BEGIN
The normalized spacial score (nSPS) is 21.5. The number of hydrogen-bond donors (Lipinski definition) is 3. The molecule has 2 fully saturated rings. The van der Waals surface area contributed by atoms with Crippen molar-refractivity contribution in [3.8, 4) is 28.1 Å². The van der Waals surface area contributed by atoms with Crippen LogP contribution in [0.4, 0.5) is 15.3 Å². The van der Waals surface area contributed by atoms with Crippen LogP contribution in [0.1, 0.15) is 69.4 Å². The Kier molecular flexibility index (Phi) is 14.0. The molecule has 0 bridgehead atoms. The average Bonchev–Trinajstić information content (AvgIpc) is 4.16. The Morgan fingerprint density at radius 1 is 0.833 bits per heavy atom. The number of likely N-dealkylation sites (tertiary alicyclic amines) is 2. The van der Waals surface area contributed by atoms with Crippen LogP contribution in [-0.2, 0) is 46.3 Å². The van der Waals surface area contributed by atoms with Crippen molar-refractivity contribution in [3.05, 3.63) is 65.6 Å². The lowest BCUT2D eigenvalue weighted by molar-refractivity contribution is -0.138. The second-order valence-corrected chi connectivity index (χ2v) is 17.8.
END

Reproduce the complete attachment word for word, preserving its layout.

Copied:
The normalized spacial score (nSPS) is 21.5. The number of hydrogen-bond donors (Lipinski definition) is 3. The molecule has 2 fully saturated rings. The van der Waals surface area contributed by atoms with Crippen molar-refractivity contribution in [3.8, 4) is 28.1 Å². The van der Waals surface area contributed by atoms with Crippen LogP contribution in [0.4, 0.5) is 15.3 Å². The van der Waals surface area contributed by atoms with Crippen LogP contribution in [0.1, 0.15) is 69.4 Å². The Kier molecular flexibility index (Phi) is 14.0. The molecule has 0 bridgehead atoms. The average Bonchev–Trinajstić information content (AvgIpc) is 4.16. The Morgan fingerprint density at radius 1 is 0.833 bits per heavy atom. The number of likely N-dealkylation sites (tertiary alicyclic amines) is 2. The van der Waals surface area contributed by atoms with Crippen LogP contribution in [-0.2, 0) is 46.3 Å². The van der Waals surface area contributed by atoms with Crippen molar-refractivity contribution in [3.05, 3.63) is 65.6 Å². The lowest BCUT2D eigenvalue weighted by molar-refractivity contribution is -0.138. The second-order valence-corrected chi connectivity index (χ2v) is 17.8.